"I have mentally ill people with HIV and I cannot offer them any psychiatric drugs, and now I cannot even offer antiretrovirals. We are constantly in crisis mode," said Dr Greg Jonsson, head of the HIV psychiatric programme. File photo
Image by: Katherine Muick © Sunday Times.
Patients at Chris Hani Baragwanath Academic Hospital have been sent home without their medication because of a shortage of essential medicines.
Several sources at the hospital said there were no anti-depressants , no fixed-dose combination antiretrovirals, only one anti-psychotic and many more shortages of essential medicines.
"I have mentally ill people with HIV and I cannot offer them any psychiatric drugs, and now I cannot even offer antiretrovirals. We are constantly in crisis mode," said Dr Greg Jonsson, head of the HIV psychiatric programme.
One of his colleagues, Dr Joanna Taylor, said: "Medication shortages can mean relapses for patients with schizophrenia, bipolar disorder and depression - relapses that cause neurological damage and huge setbacks in their lives which can be so terrifying that they cause people to commit suicide.
"We had one patient whose clinic ran out of Risperidone, which kept him stable for years. His auditory hallucinations returned and instructed him to jump under a train. He did so and lost both of his legs."
Baragwanath is one of several hospitals and clinics hit by shortages of life-saving medicines and the situation is getting worse, the Stop Stock Outs Project reported yesterday.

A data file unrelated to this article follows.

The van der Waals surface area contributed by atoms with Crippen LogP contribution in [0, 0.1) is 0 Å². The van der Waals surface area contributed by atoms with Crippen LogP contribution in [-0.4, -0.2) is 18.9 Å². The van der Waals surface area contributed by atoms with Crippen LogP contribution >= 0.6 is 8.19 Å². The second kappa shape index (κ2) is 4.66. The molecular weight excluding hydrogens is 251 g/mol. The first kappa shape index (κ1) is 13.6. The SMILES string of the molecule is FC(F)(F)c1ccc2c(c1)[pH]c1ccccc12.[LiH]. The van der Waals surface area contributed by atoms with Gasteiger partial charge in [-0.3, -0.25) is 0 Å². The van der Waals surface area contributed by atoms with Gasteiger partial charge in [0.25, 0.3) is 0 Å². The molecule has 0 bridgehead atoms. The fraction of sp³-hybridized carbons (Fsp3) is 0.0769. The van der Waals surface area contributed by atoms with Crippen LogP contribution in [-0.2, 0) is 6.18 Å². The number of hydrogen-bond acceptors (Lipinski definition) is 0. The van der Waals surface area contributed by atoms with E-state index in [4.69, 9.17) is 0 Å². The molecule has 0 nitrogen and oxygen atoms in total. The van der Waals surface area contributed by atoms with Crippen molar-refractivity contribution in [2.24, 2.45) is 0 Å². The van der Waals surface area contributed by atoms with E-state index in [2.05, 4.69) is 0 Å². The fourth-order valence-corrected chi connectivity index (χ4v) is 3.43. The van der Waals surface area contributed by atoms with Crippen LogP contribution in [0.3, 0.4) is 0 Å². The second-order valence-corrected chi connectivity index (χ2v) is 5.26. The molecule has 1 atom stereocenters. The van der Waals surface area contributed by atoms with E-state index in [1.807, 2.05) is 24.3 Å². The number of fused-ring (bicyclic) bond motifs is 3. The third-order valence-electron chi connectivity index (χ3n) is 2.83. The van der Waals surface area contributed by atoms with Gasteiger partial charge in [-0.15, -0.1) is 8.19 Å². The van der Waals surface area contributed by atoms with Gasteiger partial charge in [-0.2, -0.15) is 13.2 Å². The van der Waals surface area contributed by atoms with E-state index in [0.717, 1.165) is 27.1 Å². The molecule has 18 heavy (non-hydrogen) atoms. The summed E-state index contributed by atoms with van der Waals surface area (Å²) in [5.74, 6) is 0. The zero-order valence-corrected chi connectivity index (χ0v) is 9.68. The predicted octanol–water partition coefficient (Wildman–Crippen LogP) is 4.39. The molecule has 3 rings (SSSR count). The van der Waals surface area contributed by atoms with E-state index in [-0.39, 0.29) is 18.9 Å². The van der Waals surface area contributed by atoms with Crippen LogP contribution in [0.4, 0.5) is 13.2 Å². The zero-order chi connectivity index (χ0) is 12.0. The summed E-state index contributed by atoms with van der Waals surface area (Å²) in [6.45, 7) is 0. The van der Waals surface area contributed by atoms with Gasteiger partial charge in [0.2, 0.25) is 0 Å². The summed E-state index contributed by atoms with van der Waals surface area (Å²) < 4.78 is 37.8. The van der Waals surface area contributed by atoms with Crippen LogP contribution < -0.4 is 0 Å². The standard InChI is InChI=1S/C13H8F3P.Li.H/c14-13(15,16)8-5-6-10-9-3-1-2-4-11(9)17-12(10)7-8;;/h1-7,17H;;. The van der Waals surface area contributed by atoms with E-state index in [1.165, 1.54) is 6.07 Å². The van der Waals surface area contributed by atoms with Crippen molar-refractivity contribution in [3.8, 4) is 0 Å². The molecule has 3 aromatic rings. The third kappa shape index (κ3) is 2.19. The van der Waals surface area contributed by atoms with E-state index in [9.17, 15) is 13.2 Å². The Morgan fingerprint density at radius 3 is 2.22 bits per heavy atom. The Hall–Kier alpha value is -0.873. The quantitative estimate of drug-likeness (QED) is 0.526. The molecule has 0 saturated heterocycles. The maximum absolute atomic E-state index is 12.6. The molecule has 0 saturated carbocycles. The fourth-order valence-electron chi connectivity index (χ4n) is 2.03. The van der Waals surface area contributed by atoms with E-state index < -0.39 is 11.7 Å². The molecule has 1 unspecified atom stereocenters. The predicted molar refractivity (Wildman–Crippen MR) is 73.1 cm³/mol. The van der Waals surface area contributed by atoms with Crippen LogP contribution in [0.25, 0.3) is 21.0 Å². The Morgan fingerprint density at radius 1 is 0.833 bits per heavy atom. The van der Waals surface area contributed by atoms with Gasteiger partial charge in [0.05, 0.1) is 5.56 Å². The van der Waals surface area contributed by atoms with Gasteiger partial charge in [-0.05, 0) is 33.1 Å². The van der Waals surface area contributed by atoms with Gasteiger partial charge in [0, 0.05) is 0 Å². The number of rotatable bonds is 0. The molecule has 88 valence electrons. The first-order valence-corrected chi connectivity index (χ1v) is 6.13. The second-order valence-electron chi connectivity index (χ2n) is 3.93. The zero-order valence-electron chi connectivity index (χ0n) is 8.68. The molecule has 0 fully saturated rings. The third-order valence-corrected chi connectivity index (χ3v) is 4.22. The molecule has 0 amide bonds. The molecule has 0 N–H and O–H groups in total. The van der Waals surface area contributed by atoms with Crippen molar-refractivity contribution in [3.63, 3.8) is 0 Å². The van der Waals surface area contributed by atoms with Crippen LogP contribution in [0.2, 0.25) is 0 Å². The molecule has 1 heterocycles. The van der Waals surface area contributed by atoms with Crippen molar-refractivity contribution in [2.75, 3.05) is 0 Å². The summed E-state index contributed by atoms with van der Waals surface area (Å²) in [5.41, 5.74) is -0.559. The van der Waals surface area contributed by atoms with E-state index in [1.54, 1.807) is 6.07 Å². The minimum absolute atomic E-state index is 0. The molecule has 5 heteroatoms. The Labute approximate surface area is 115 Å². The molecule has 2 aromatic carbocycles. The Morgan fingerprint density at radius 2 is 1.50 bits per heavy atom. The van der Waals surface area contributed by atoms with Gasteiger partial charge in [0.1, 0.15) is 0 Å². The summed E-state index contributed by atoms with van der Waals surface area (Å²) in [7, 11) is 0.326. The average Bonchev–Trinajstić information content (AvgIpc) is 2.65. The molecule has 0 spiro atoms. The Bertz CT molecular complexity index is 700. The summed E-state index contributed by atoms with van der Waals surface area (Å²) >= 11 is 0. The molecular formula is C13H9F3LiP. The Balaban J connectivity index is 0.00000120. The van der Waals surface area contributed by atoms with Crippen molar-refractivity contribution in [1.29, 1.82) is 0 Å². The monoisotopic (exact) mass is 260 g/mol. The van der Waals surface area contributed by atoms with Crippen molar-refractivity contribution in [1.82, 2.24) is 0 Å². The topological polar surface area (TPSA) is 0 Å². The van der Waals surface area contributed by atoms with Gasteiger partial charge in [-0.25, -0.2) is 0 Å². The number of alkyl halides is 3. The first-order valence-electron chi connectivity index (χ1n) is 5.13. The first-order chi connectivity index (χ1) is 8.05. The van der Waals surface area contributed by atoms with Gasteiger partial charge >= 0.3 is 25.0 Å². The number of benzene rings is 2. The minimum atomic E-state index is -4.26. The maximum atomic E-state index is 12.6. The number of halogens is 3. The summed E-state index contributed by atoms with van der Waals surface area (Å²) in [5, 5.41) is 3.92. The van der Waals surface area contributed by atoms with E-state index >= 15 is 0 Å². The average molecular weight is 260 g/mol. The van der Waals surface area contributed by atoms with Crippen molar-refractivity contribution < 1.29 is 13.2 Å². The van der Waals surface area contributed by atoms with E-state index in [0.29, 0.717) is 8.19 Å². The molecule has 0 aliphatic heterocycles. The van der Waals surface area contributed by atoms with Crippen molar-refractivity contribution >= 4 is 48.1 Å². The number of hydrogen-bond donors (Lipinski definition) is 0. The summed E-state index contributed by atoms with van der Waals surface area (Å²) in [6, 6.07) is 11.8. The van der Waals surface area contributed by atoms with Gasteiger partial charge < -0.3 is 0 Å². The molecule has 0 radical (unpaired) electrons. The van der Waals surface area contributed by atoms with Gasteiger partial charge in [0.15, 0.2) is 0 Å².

"Over the last 30 days, 53 different medications in the province have been reported out of stock at facilities in Gauteng. Only five of those cases have been resolved. There are still 47 medications that range from treating HIV and TB to mental health, maternal health and more out of stock," project manager Bella Hwang said.
Baragwanath Hospital referred queries to the Gauteng health department, which did not respond yesterday. But Health MEC Qedani Mahlangu has stated stock will be built up by Wednesday.
Jack Bloom, DA spokesman for health in Gauteng, said: "Doctors are tearing out their hair in frustration. This crisis is all over the place and short stock is also happening at Charlotte Maxeke and Helen Joseph [hospitals]."
"Gauteng has 10000 medicine items out of stock. The availability of essential drugs is down to 77% and essential drugs are what they say, essential. This is tragic and affecting thousands of patients."
Non-emergency operations have been cancelled because of shortages of anaesthetics and antibiotics.
Bloom said delays with the national medicines tender have harmed Gauteng's supply chain.
Zane Wilson, founder of the SA Depression and Anxiety Group, said: "Patients can deteriorate within days. Additional costs, of time off work or getting taxis back to the hospital can be prohibitive."